After this first concert in this years ‘Concert Series’, a colleague on the bursarial staff told me that, having attended dozens of superb concerts in recent years, this was the best of all of them. It was hard to disagree after so well-planned a programme with three outstanding musicians. The evening (Wednesday 17th September in the warm acoustic of the Chapel) showcased the harp to welcome the internationally renowned harpist Professor Ieuan Jones as another distinguished visiting instrumental teacher for Cranleigh Music. Mr Jones’s reputation is such that along with the regular subscribers in the audience there were several of his fellow professional harpists, but those of us less knowledgeable about the mysteries of this instrument and (thanks to Erard and Groll) its many pedals, were treated to a helpful explanation of its mechanism, along with other interesting spoken introductions by all three artists.
All three opened the concert with a well-chosen part of Bach’s ‘Musical Offering’, which works well in all sorts of instrumentation. Ruth Williams (Head of Woodwind) followed with the well-loved Entr’acte from Bizet’s ‘Carmen’ which so highlights the flute and harp anyway, that we scarcely missed the orchestra, especially given the beautiful tone of Ruth Williams’ flute and her sensitive, subtle phrasing. The harp took centre stage in the ‘Rhapsodie’ by harpist Marcel Grandjay. Mr Jones charmingly thanked his pupil, Katherine Carr, for the loan of her magnificent harp for this concert and displayed its range and tone to full effect in this wonderfully French piece. It was staggering how he was able to make what is, in essence, a pizzicato instrument, send out a true legato line.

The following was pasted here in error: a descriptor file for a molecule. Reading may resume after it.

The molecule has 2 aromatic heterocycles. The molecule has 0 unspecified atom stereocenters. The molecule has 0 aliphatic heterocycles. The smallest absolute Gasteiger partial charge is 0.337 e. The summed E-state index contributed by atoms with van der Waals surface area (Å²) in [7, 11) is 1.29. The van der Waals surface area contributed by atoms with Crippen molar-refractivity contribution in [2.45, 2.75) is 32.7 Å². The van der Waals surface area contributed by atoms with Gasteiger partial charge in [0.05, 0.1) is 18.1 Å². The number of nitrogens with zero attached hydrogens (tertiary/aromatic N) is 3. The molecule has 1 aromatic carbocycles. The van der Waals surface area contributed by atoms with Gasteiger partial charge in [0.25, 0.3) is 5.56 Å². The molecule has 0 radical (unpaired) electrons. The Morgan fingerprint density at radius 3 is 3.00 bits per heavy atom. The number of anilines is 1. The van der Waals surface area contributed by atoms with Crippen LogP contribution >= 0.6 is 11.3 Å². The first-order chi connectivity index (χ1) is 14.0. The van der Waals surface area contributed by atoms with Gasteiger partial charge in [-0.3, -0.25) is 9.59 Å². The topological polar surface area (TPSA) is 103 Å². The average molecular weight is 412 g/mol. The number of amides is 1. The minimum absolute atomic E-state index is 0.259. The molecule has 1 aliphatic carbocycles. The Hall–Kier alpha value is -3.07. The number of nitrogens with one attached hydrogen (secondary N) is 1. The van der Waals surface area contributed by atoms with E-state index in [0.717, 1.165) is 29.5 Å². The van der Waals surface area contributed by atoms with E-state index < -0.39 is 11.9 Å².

The first half ended with the remarkable ‘Fantaisie’ Saint-Saens composed for two musical sisters, Clara and Marianne Eisler, which showcases the unusual combination of violin and harp, premiered in 1907 at the Aeolian Hall in London. Kevin Weaver (Head of Strings) combined a sweetly singing tone with feather-light virtuosity, as if to demonstrate that a violinist should adopt a softer style than when playing with piano. As a balance in this immaculately planned Franco-German programme, the second half opened with a Handel sonata played by Ruth Williams. This was played with such lightness of touch by both players (the harp being better than a piano as a harpsichord substitute), with a tempo in the Siciliano that both accentuated its melancholy and provided the perfect foil for the final jig which flowed perfectly.
Mr Jones explained that he likes to widen the harp repertoire with transcriptions and the gentle course of a Schubert Impromptu was given an appropriate touch of ‘Ave Maria’ here by the arrangement. The ‘Meditation’ from Massenet’s ‘Thaïs’ is ‘100 Best Tunes’ territory but its popularity is well-earned and Kevin Weaver’s soaring phrases filled the high spaces of the Chapel with a serenity fully worthy of the spiritual moment it embodies in the opera. It was also impeccably placed to parallel the Bizet in the first half. We came full circle (as well as forward 300 years) with all three artists playing the final music: ‘Two Interludes’ by Ibert, in which the guitar-like textures on the harp emphasised the Spanish influence on the music. I am sure I am not the only audience member who would dearly love to hear these artists in the Ravel Septet and the Debussy trio sonata. Next year?